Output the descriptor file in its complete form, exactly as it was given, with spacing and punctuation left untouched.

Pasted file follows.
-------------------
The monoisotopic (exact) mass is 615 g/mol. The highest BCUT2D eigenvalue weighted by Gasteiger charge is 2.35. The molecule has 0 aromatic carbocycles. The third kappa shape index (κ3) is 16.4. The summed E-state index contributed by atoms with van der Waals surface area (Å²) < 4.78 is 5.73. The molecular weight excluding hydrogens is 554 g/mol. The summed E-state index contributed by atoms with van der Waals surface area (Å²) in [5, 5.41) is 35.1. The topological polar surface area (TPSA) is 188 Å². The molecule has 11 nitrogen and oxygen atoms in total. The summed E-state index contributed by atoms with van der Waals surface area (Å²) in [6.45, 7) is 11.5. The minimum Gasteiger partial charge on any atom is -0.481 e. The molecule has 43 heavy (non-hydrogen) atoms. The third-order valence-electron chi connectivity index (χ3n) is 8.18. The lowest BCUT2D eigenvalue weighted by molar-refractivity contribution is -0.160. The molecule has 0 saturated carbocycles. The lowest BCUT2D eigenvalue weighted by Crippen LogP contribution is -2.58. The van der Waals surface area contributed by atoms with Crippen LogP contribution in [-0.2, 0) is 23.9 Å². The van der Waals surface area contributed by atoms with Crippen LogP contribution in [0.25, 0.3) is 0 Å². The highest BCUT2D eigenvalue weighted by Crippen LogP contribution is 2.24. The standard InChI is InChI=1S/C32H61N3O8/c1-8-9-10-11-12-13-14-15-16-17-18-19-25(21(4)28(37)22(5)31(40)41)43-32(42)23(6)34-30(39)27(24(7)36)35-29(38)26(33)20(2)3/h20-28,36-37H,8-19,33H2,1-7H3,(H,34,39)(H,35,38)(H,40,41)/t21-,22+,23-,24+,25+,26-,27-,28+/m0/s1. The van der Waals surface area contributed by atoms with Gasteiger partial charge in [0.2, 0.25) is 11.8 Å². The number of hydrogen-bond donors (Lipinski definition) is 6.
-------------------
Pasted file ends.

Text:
The monoisotopic (exact) mass is 615 g/mol. The highest BCUT2D eigenvalue weighted by Gasteiger charge is 2.35. The molecule has 0 aromatic carbocycles. The third kappa shape index (κ3) is 16.4. The summed E-state index contributed by atoms with van der Waals surface area (Å²) < 4.78 is 5.73. The molecular weight excluding hydrogens is 554 g/mol. The summed E-state index contributed by atoms with van der Waals surface area (Å²) in [5, 5.41) is 35.1. The topological polar surface area (TPSA) is 188 Å². The molecule has 11 nitrogen and oxygen atoms in total. The summed E-state index contributed by atoms with van der Waals surface area (Å²) in [6.45, 7) is 11.5. The minimum Gasteiger partial charge on any atom is -0.481 e. The molecule has 43 heavy (non-hydrogen) atoms. The third-order valence-electron chi connectivity index (χ3n) is 8.18. The lowest BCUT2D eigenvalue weighted by molar-refractivity contribution is -0.160. The molecule has 0 saturated carbocycles. The lowest BCUT2D eigenvalue weighted by Crippen LogP contribution is -2.58. The van der Waals surface area contributed by atoms with Crippen LogP contribution in [-0.2, 0) is 23.9 Å². The van der Waals surface area contributed by atoms with Crippen LogP contribution in [0.25, 0.3) is 0 Å². The highest BCUT2D eigenvalue weighted by Crippen LogP contribution is 2.24. The standard InChI is InChI=1S/C32H61N3O8/c1-8-9-10-11-12-13-14-15-16-17-18-19-25(21(4)28(37)22(5)31(40)41)43-32(42)23(6)34-30(39)27(24(7)36)35-29(38)26(33)20(2)3/h20-28,36-37H,8-19,33H2,1-7H3,(H,34,39)(H,35,38)(H,40,41)/t21-,22+,23-,24+,25+,26-,27-,28+/m0/s1. The van der Waals surface area contributed by atoms with Gasteiger partial charge in [0.2, 0.25) is 11.8 Å². The number of hydrogen-bond donors (Lipinski definition) is 6.